Returning to the 18th century, we come to another favorite, Come Thou Fount of Every Blessing. It was written by a 23 year old minister, Robert Robinson, as a poem to end his sermon with. Stanza three might be considered a personal prophecy for Robinson, who, later in life, left the Church and dabbled with the growing tide of Unitarianism of the day. During a trip in a shared stagecoach, a lady asked Robinson what he thought about that particular hymn of hers, which happened to be the one he wrote. Bursting into tears, he said,
“Madam, I am the poor unhappy man who wrote that hymn many years ago, and I would give a thousand worlds, if I had them, to enjoy the feelings I had then.”
Come, Thou Fount of every blessing,
Tune my heart to sing Thy grace;
Streams of mercy, never ceasing,
Call for songs of loudest praise.
Teach me some melodious sonnet,
Sung by flaming tongues above.
Praise the mount! I’m fixed upon it,
Mount of God’s redeeming love.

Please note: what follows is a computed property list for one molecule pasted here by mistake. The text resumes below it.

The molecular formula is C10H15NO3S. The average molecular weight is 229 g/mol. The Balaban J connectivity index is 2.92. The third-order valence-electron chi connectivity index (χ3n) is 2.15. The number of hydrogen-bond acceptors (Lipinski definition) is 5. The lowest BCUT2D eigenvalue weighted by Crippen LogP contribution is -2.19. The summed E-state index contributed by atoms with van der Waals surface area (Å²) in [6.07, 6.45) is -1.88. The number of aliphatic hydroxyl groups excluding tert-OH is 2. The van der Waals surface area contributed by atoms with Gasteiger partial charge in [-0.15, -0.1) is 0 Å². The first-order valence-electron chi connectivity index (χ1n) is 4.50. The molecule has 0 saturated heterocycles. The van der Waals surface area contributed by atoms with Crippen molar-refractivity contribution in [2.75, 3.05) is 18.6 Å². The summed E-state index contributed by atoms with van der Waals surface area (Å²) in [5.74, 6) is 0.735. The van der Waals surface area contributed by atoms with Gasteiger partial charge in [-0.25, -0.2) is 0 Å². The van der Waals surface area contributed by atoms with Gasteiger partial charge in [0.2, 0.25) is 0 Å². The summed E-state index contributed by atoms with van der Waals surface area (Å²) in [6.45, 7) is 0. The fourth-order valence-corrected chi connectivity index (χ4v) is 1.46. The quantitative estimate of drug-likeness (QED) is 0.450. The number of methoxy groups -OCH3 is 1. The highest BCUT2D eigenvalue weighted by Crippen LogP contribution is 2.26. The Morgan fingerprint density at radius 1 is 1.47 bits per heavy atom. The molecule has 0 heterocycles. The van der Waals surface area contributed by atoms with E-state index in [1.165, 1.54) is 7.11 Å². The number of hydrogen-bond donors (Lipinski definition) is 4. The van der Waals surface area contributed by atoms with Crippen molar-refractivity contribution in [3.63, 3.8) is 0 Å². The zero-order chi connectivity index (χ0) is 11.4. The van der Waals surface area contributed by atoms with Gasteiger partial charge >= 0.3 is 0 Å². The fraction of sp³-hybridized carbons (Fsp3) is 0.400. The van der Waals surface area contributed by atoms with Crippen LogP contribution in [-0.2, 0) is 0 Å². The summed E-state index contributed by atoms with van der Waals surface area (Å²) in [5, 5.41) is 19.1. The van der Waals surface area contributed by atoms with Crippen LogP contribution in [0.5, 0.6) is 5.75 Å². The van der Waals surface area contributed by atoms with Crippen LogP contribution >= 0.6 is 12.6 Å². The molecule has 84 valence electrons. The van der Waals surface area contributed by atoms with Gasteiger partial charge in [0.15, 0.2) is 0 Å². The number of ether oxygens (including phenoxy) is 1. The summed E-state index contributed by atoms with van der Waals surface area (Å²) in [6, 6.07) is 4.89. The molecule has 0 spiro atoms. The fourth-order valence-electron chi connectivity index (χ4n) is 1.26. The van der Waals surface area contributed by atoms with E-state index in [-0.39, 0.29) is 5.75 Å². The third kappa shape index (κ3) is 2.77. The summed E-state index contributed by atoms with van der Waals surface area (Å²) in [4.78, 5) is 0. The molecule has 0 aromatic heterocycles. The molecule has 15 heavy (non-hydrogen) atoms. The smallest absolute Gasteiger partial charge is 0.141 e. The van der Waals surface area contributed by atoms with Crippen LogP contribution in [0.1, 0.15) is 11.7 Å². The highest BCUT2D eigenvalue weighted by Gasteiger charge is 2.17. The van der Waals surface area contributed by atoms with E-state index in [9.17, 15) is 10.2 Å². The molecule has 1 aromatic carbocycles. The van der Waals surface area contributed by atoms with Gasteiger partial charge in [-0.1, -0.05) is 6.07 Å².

Here I raise mine Ebenezer;
Hither by Thy help I’m come;
And I hope, by Thy good pleasure,
Safely to arrive at home.
Jesus sought me when a stranger,
Wandering from the fold of God;
He, to rescue me from danger,
Interposed His precious blood.
O to grace how great a debtor
Daily I’m constrained to be!
Let Thy goodness, like a fetter,
Bind my wandering heart to Thee.
Prone to wander, Lord, I feel it,
Prone to leave the God I love;
Here’s my heart, O take and seal it,
Seal it for Thy courts above.
Original 4th stanza
O that day when freed from sinning,
I shall see Thy lovely face;
Clothed then in blood washed linen
How I’ll sing Thy sovereign grace;
Come, my Lord, no longer tarry,
Take my ransomed soul away;
Send thine angels now to carry
Me to realms of endless day.